Smartphone app Uber is changing the way people get around in a dozen major cities across the U.S. Just open the app, push a button, and within minutes a clean black sedan will show up and take you where you want to go. When you arrive at your destination, no need for cash or cards — the app has your credit-card number and automatically pays the fare, tip included.
What a great benefit to consumers, who no longer need to hunt for a cab or wonder when (or whether) a cab they called will arrive. And what a benefit to drivers, who can more easily find customers.
Despite this, rival taxi companies and government officials have tried to shut down the service. In Washington, D.C., the City Council in fact considered an “Uber Amendment” that would have forced sedans hailed through the app to charge five times the rate of ordinary taxis. That measure failed only because lawmakers received thousands of e-mails and social-media messages from the service’s fans. Uber also overcame orders from state and local authorities in San Francisco and Boston to stop operating, and it continues to fight bureaucrats and taxi-industry lobbyists for the right to offer its services in New York City.
Uber’s experiences illustrate how established vehicle services will exploit the law to stifle competition and enrich themselves at the expense of consumers. In fact, because of the taxi lobby’s influence, taxi regulations in most major cities already control prices and limit the number of vehicles that can operate — so success in the taxi business is most often determined by who has more political pull, not on who’s best at pleasing consumers.
An anticompetitive city ordinance has also barred one of our clients, Julie Crowe, from operating a vehicle-for-hire service in Bloomington, Illinois. Like Uber, Julie wanted to offer something innovative: a safer, female-friendly environment for university students who need a ride home at night. But a Bloomington ordinance requires her to have a license, and, worse, it entitles the owners of all existing taxi and vehicle-for-hire services to weigh in on whether she should get that license. Predictably, her would-be competitors objected to her application. The city then declared that “there is not a need to have an additional Vehicle for Hire Shuttle” and denied Julie a license.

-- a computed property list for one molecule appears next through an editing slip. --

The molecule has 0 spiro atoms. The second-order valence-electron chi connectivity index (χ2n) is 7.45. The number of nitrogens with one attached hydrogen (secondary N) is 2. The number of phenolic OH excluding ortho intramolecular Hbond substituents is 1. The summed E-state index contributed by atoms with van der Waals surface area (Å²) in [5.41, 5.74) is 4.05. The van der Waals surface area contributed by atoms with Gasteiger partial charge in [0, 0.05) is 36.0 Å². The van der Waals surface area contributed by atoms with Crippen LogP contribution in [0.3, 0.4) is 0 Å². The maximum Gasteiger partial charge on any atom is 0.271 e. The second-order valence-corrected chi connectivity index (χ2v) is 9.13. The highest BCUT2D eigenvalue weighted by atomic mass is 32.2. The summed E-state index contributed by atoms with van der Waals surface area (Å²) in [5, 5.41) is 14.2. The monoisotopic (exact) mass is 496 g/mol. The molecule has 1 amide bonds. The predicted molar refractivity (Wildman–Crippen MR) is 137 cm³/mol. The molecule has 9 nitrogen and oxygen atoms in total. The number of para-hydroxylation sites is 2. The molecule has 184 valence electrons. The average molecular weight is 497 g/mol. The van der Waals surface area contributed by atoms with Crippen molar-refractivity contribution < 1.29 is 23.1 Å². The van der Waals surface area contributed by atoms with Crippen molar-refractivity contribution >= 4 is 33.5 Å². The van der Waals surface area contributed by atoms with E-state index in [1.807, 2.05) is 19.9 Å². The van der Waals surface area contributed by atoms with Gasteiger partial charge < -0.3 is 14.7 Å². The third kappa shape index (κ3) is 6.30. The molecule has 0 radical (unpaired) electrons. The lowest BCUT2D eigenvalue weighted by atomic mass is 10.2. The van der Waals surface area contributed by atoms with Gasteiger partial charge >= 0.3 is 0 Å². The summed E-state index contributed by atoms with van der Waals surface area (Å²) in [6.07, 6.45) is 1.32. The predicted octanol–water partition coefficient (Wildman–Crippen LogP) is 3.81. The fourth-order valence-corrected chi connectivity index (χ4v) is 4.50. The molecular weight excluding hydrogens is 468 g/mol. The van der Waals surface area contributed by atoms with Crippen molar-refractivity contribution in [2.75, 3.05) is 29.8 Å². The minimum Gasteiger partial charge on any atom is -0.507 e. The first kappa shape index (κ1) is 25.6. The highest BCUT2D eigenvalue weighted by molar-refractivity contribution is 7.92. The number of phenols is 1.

The Liberty Justice Center is fighting for Julie’s rights in court because laws like Bloomington’s that infringe someone’s right to earn a living or start a business just to benefit a private special-interest group violate the Illinois Constitution. That case is currently pending in Illinois state court. Meanwhile, people everywhere should demand that their local governments repeal all protectionist taxi laws so entrepreneurs can exercise their rights and consumers can enjoy the choices and innovation those entrepreneurs create.
Liberty Justice Center: Vehicles for Hire: Julie Crowe v. City of Bloomington
The Atlantic: Why You Can’t Get a Taxi